Student Voting Guide | South Carolina
This student voting guide explains the laws for the state of South Carolina. If you wish to vote from your school address, check the student voting guide for the state in which you attend school. If you are interested in casting an absentee ballot in your home state, check the student voting guide for that state.
The Brennan Center is committed to giving students as much information as possible to help you exercise your constitutional right to vote. More than ever in recent history, changes to voting laws are being implemented in ways that can affect your ability to make your vote count. In addition to the content you will find in this Student Voting Guide, a report that we issued last year documents a number of these changes and we continue to track passed and pending voting law changes here. While we are working to give you up-to-date information, we urge you to be proactive! In order to ensure you have all the information you need before casting your vote, you should also check with your state and local election officials for information about additional requirements or regulations.
This voting guide was last updated in October 2012.
The deadline to register to vote is 30 days before the election unless the deadline falls on a weekend or holiday. For the 2012 general election, the last day to register to vote is October 6, 2012.
Voters who have a South Carolina driver's license or DMV ID card can register online at the South Carolina Election Commission website. Registration forms are also available to download and print here. If you register by mail to your county registration office, your application must be postmarked by October 6, 2012. If you are registering for the first time in your county, you should attach a copy of a current valid photo ID or a copy of a current utility bill, bank statement, paycheck or other government document that shows your name and address in the county.
If the county voter registration board finds you to be qualified to vote, you will receive a voter registration card. You should sign and hold on to your voter registration card and carry it with you to the polls in case you do not have a valid photo ID from the South Carolina DMV (see Identification section below). If you lose or damage your voter registration card, you may request another.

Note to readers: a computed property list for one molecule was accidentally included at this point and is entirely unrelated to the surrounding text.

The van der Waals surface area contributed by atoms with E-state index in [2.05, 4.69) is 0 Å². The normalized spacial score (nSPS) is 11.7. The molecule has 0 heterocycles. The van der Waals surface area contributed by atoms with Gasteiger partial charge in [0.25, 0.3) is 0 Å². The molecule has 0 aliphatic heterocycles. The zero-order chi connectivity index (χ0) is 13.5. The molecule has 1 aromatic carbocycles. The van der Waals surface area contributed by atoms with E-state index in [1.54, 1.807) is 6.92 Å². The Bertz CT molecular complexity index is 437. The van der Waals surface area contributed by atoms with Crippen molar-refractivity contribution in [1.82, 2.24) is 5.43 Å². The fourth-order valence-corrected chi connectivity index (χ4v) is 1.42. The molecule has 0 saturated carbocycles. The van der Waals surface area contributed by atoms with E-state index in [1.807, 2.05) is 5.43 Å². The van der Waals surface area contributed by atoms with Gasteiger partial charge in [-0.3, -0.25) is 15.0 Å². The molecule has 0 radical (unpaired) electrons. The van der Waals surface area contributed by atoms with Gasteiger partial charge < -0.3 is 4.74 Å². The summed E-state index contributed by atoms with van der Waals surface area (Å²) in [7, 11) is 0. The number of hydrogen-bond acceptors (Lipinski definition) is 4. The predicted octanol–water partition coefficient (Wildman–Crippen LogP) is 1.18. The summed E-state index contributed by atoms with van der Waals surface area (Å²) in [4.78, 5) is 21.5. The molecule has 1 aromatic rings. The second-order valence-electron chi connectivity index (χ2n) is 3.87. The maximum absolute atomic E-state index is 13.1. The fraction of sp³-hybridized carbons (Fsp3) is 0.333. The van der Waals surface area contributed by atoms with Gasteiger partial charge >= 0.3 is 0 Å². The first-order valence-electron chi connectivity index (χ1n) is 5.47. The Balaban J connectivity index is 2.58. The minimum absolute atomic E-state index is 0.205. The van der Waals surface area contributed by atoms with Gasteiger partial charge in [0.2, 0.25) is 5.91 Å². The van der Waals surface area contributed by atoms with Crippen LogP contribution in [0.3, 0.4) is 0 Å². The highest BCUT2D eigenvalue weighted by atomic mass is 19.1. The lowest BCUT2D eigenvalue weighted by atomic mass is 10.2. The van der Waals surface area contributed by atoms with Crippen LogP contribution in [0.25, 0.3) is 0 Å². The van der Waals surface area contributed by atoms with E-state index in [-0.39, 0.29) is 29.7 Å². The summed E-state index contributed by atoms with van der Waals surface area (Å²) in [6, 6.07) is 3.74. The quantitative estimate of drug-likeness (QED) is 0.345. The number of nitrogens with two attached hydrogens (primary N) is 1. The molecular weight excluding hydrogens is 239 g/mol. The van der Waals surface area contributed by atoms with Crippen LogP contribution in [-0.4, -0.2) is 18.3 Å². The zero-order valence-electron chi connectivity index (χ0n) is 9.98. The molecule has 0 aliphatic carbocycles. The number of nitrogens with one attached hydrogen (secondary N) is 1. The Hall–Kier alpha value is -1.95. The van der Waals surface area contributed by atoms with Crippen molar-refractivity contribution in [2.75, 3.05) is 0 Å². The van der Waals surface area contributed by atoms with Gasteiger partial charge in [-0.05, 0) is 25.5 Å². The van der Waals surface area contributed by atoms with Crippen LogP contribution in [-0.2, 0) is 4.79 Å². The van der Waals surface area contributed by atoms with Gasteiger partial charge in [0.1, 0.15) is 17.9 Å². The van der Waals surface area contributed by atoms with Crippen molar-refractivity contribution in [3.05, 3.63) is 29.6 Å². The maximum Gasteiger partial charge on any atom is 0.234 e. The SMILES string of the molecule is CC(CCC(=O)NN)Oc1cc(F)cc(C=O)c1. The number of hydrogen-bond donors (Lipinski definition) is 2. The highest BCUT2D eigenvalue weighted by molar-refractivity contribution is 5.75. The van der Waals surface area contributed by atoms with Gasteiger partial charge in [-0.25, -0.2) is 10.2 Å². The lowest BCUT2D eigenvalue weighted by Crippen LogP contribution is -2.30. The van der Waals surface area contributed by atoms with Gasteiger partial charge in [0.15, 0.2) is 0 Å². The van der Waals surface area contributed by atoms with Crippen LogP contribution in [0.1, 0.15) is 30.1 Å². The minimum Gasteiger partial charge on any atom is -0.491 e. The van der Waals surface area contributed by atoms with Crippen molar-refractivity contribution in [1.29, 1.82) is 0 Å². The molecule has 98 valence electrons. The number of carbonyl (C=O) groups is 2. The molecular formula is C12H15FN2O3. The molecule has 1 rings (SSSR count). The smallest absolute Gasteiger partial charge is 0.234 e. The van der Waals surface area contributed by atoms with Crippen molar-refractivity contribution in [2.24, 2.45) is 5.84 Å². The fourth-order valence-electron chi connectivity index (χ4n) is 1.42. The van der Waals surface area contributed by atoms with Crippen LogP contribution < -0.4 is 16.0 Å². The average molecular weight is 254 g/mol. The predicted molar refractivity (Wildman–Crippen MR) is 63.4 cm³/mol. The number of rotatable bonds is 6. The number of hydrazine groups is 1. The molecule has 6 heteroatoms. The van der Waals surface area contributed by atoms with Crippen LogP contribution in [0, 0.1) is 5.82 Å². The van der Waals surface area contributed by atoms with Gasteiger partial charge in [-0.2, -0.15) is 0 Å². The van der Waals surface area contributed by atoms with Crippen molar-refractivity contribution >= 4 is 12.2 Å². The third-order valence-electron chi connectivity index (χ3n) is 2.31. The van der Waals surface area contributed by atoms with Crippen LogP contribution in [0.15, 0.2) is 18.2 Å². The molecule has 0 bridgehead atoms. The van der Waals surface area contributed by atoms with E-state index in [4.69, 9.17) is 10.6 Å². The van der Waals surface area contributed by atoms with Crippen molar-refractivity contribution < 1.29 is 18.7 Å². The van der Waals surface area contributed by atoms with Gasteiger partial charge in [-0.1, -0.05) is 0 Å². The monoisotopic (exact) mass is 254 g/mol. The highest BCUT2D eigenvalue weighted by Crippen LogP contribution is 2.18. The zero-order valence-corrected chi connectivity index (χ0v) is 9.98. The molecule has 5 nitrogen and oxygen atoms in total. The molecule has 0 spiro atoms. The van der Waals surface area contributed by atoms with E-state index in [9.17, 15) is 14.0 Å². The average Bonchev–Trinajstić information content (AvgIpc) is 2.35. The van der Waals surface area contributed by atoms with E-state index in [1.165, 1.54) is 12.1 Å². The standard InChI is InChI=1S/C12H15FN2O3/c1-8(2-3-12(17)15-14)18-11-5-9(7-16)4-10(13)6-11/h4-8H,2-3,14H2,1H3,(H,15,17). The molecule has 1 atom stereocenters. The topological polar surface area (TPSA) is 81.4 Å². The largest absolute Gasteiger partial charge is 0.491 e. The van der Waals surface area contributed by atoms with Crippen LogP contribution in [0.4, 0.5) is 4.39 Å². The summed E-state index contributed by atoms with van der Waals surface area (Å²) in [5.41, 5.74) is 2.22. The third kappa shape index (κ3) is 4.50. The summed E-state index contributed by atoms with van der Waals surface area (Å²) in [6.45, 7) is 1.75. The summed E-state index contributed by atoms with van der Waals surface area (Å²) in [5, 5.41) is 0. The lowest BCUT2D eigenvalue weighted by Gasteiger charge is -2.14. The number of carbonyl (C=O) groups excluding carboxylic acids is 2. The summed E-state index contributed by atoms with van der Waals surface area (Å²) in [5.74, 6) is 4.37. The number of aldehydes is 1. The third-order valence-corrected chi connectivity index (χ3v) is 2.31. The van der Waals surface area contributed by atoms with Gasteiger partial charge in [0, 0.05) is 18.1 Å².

You may register to vote if you will be 18 by the next election. If you have been convicted of a felony, it may impact your ability to vote. If you think you might be affected, you should contact local election officials.
At School. You may register to vote in South Carolina if you reside there while attending college. You can establish your residency in South Carolina if you have a present intent to remain at your South Carolina school address and to make it your principal home for the time being. Any other interpretation of the residency laws is unconstitutional.
At Home. If you leave your South Carolina home to attend school, you are allowed to register to vote using your parents’ South Carolina address. While registering to vote in another state is not automatically considered an abandonment of residency in South Carolina, some judges or officials might view it as such. If you have established residency in another state and are moving back to South Carolina with the intent to reside there, you will have to follow the normal registration procedure to re-register in South Carolina (see Registration section above).
Challenges to Residency. The county voter registration board may ask you to prove your residency when you try to register. The following documents stating your physical mailing address in South Carolina will usually be accepted to prove your residency: a valid photo ID (note that student photo IDs do not ordinarily state a physical address and are therefore not accepted); a tax return; a driver’s license; a car registration; a utility or tuition bill; or a bank statement; a current utility bill; a current government check; a current paycheck; or a current government document with your address. Anyone can challenge your registration by writing to the registration board, and the board will hold a hearing and make a decision. If the board rejects your registration, you can appeal to the Court of Common Pleas and then to the Supreme Court.